Friday, September 9, 2011

4 Bold Predictions for Volunteers in SEC This Year

1. The Vols haven't beaten Florida since 2004 and haven't won in the Swamp since Casey Clausen was at quarterback in 2003.

However, this year that will all change.

Florida is a team in transition under coach Will Muschamp. Tennessee will be the new regime's first test, and Tyler Bray and company will be more than ready to spring the upset.

2. Tennessee will be ranked for the first time since 2008 and undefeated when LSU comes calling to Neyland Stadium.

Not willing to predict a win over the Bayou Bengals just yet even though a much weaker Tennessee team gave them all they could handle last year in Baton Rouge.

The Vols will be coming off a wins over Buffalo and Georgia and will be in position to make a run at the SEC East title.

3. The former elite-11 prospect Tyler Bray now has over a year of tutelage under Drew Brees former college offense coordinator, Jim Chaney, and it will show this year as his big arm will be able to often find a duo of very talented wide receivers, Justin Hunter and DaRick Rogers.

Also, protected by a much improved offensive line, Bray will have much time to dissect defenses.

4. You heard it here first. South Carolina may be the odds on favorites and most talented team in the East, but things have a funny way of shaking out sometimes in the SEC.

No team is immune to an upset, and the Vols have backed their way into an SEC Championship appearance before.

Also, second-year SEC coaches are on a heck of a run right now, no reason why it will stop.

Monday, August 29, 2011

UT: Tyler Bray in the saddle

Tyler Bray remembers the last pass he threw in a real game very well.

“I can pretty much tell you the whole play,” the University of Tennessee quarterback said of his game-sealing interception against North Carolina in the Music City Bowl last December.

“It’s play-action pass. I have [fullback Channing] Fugate out in the flat. [Receivers] Gerald [Jones] and [Denarius Moore] are coming on the backside. And I threw it right to No. 52.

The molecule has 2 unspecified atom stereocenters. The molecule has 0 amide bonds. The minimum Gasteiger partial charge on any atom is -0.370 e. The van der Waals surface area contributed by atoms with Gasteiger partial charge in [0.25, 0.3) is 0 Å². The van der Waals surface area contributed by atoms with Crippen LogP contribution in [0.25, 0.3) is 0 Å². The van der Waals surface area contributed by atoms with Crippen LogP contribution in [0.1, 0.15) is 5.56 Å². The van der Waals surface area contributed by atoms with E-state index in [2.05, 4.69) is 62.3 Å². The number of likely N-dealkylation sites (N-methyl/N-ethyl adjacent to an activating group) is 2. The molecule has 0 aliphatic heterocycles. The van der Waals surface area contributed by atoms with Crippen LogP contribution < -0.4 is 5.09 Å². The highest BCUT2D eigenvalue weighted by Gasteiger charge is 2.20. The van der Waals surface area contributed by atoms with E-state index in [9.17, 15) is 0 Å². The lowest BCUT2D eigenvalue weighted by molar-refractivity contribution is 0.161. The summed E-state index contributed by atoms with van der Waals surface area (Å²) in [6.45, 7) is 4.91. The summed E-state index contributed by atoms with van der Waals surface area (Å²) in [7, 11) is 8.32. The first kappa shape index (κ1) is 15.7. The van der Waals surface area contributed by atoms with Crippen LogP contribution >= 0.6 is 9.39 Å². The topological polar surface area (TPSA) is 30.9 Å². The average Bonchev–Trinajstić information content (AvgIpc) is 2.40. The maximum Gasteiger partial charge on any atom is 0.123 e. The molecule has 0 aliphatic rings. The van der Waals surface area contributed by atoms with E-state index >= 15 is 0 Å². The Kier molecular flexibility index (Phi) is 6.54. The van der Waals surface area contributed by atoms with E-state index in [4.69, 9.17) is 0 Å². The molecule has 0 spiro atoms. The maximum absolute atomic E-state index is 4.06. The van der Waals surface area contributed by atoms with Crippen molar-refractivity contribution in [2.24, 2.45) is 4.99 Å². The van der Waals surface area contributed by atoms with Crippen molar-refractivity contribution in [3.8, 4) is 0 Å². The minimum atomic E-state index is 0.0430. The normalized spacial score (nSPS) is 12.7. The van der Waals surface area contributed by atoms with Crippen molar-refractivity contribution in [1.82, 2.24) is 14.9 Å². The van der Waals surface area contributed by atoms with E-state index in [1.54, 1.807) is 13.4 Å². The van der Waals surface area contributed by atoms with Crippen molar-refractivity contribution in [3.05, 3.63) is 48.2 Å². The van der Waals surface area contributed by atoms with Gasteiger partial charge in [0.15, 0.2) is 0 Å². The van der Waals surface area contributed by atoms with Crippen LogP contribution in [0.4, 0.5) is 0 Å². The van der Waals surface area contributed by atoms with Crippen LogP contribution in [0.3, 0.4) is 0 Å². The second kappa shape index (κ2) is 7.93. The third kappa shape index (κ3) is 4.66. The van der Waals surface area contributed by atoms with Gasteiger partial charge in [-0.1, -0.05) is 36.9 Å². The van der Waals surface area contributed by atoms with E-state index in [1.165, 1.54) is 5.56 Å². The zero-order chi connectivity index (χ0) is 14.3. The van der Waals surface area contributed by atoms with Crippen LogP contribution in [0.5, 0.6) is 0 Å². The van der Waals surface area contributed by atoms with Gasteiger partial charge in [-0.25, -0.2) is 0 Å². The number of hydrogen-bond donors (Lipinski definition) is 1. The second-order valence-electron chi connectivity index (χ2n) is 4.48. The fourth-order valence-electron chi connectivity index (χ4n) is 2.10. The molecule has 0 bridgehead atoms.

“I try to forget and move on, but that game and that play is hard to forget.”

As hard as that particular play was for Bray to forget, it’s probably harder for anybody to forget what he did in getting the Vols to that game. As a freshman, Bray entered UT’s game at South Carolina in the third quarter last October and promptly tossed a pass right to Devin Taylor for the easiest touchdown of the Gamecocks defensive end’s career.

Bray bounced back with two scoring throws to keep the Vols in the South Carolina game, and he flourished from there, feasting on the easier part of the Vols’ schedule by throwing 16 touchdown passes in five games.

His physical gifts are obvious, but the story with Bray over the course of spring practice, summer workouts and preseason camp in August has always been about the mental part of his game. Improving his consistency, maturity and leadership skills and investment to reaching his potential are atop his to-do list.

“He’s asking a lot better questions,” offensive coordinator Jim Chaney said. “I think he’s had a good summer in throwing the football and trying to learn as a quarterback.” “You earn the respect to be a leader, to me, based on your level of commitment to the program,” coach Derek Dooley said. “People have a hard time respecting somebody if they don’t see them committed to doing everything they can to help us win. I think he’s proving that to our team. It’s a work in progress.”

That progress hit a snag in the Vols’ first August scrimmage, when Bray struggled with the tempo and command of the offense. He bounced back with a better second scrimmage, but his completion rate (45 percent) in UT’s two evaluation scrimmages was troubling.

UT’s coaches have put a lot on Bray throughout the entire offseason, and Dooley has noted that the staff has to help Bray by not putting too much on the quarterback and negatively affecting his ability to make big plays. “We’re starting to get an understanding of when we’re pushing too much because we don’t want to get him uncomfortable,” Dooley said. “I wish Tyler would get a little more consistent in his approach. That comes with maturity.”

The consistency and maturity the Vols are hoping for from their quarterback can come only with time and experience. Bray won’t be a secret to opposing defensive coordinators anymore, and stout defenses at Florida, Alabama, Georgia, LSU, South Carolina and Arkansas await.

First, however, Bray would probably just prefer to have a different last pass to remember.

“He knows where we have to be as an offense,” senior tailback Tauren Poole said. “He knows that we need him to be on top of his game to be a good offense. We’re definitely making strides, and him being a great leader like he is definitely has to come along. He’s only a sophomore [and] still a young one, but we need him to step up.”

Friday, August 26, 2011

Tennessee Volunteers Football: Final Predictions for the 2011 Season

Tennessee Volunteers will go 8-4 in the 2011 regular season.

I'm not one of those guys who thinks the Vols will make the SEC Championship each year, either. I call it like I see it. For instance,the Titans will not win more than five games this year.

The team is young and thin at a few positions, but you simply can't look past how tremendous this offense will be. Tennessee could win games just getting Tyler Bray and Justin Hunter connected.

Just imagine what they'll do with Tauren Poole, Da'Rick Rogers and that great offensive line.

Monday, August 22, 2011

Prentiss Waggner lays claim to starting position at UT